Interestingly, in the debates leading up to the adoption of the Universal Declaration of Human Rights, Brazil suggested that reference be made to a transcendent entity as the source of rights. This would have been more in line with the Islamic conception, but was rejected by the delegates. One argument says the denial of divine authority is essential to make the philosophy underlying rights protection universal. How can something be universal when it rejects the view of a significant component of the world's population - Muslims as well as other religious communities - who believe in some form of divine authority? Why should the assumption of secular elite be imposed on everyone?
The extensive list of fundamental human rights are subject to certain general limitations set out in articles 29 and 30 of the Declaration. Article 29(2), for instance, provides for "limitations as are determined by law solely for the purpose of securing due recognition and respect for the rights and freedoms of others and of meeting the just requirements of morality, public order and the general welfare in a democratic society." The different philosophies and worldviews undoubtedly will produce equally persuasive interpretations of such restrictive articles and consequently human rights standards in general.
A strong argument can be made that the current formulation of international human rights constitutes a cultural structure in which western society finds itself easily at home. This has led some human rights scholars to arrogantly conclude that most non-western societies lack not only the practice of human rights but also the very concept. This clearly overlooks the fact that the West can only claim to be better than others because it uses its own values and standards to measure them. Dominance cannot be equated with the truth, though it is easy to get caught up in the old confusion between might and right. By what right does the West impose its views on others?
It is important to acknowledge and appreciate that other societies may have equally valid alternative conceptions of human rights. Exiled Tunisian Islamist leader Rachid Ghannouchi once told a reporter, "I think a universal concept of human rights must come from the philosophical vision of all peoples." The call for a more inclusive conception is laudable. Even proponents of the other views acknowledge that there are certain universal values. For instance, Anwar Ibrahim, the former Malaysian deputy prime minister, a proponent of Asian values and Islam, writes in The Asian Renaissance: "To say that freedom is western is to offend our own traditions as well as our forefathers who gave their lives in the struggle against tyranny and injustice."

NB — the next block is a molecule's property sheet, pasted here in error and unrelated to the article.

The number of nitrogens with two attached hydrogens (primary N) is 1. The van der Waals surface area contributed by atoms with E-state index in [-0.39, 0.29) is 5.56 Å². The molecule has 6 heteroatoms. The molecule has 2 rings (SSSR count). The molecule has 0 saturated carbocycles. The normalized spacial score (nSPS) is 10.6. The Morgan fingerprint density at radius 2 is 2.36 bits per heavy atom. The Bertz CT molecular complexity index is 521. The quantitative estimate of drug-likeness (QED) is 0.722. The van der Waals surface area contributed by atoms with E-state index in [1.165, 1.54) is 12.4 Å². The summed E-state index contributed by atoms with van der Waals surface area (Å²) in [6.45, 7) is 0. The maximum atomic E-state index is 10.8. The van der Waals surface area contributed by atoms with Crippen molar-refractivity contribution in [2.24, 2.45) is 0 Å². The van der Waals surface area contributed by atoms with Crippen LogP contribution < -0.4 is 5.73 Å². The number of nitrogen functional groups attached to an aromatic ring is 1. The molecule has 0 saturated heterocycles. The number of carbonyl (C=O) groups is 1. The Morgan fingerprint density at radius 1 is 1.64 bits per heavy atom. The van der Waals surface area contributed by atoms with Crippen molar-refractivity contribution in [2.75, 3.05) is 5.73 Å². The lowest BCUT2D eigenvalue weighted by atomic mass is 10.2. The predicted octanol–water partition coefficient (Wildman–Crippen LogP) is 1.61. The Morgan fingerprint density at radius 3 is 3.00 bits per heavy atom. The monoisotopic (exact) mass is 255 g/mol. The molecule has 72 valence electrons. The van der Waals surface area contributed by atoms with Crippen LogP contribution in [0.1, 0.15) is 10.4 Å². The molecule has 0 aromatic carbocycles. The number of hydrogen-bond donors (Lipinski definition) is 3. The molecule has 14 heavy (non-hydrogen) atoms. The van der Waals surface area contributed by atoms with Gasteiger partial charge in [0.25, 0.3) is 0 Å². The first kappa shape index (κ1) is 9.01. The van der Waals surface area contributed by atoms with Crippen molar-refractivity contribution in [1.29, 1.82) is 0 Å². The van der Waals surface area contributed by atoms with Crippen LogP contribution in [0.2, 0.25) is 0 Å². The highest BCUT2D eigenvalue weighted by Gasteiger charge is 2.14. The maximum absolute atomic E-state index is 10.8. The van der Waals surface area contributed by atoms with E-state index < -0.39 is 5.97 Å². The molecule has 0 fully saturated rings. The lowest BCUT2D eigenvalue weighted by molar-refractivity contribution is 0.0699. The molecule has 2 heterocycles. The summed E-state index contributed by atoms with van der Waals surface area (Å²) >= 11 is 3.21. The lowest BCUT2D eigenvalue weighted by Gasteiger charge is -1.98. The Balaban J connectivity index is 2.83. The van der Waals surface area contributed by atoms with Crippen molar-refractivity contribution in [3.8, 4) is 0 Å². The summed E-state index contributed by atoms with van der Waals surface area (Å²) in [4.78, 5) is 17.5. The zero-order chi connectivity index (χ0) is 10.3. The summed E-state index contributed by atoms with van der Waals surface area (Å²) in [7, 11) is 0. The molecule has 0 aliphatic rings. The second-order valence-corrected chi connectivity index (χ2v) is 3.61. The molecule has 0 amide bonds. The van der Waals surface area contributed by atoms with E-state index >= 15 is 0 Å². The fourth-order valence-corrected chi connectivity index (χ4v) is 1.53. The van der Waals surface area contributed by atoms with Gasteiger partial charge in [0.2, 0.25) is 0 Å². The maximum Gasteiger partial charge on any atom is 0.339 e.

Accommodating the varying conceptions within the international framework may or may not be plausible. However, the complexity of the task should not prevent the international community from addressing the issue. At the very least, the international community must acknowledge that human rights formulations of other societies must be given equal standing and refrain from imposing western standards. Claims of universality do not ensure universal acceptance.
The belief that the current international human rights regime is derived exclusively from the ideological framework of the West is a major obstacle in its acceptance as a truly universal vision. The United Nations must initiate a project to rethink and reformulate international human rights laws, taking into account the different philosophies that share this planet.
However, the central questions remain whether the proponents of non- western conceptions of human rights will move beyond rhetoric and present a coherent, comprehensive and viable formulation of their conceptions beyond merely claiming "we have human rights too"? Will the West welcome discussion and input or continue to advance, its absolut,ist agenda? I,n addressing ,this latter ,,issue, it is important to keep in mind that the only way to ensure universal acceptance of and compliance with international human rights law is by removing the crutch used for so long by violators, including Saudi Arabia -- that human rights is a western construct.
Faisal Kutty is a Toronto-based lawyer and writer. He is also a columnist for the Washinton Report on Midddle East Affairs.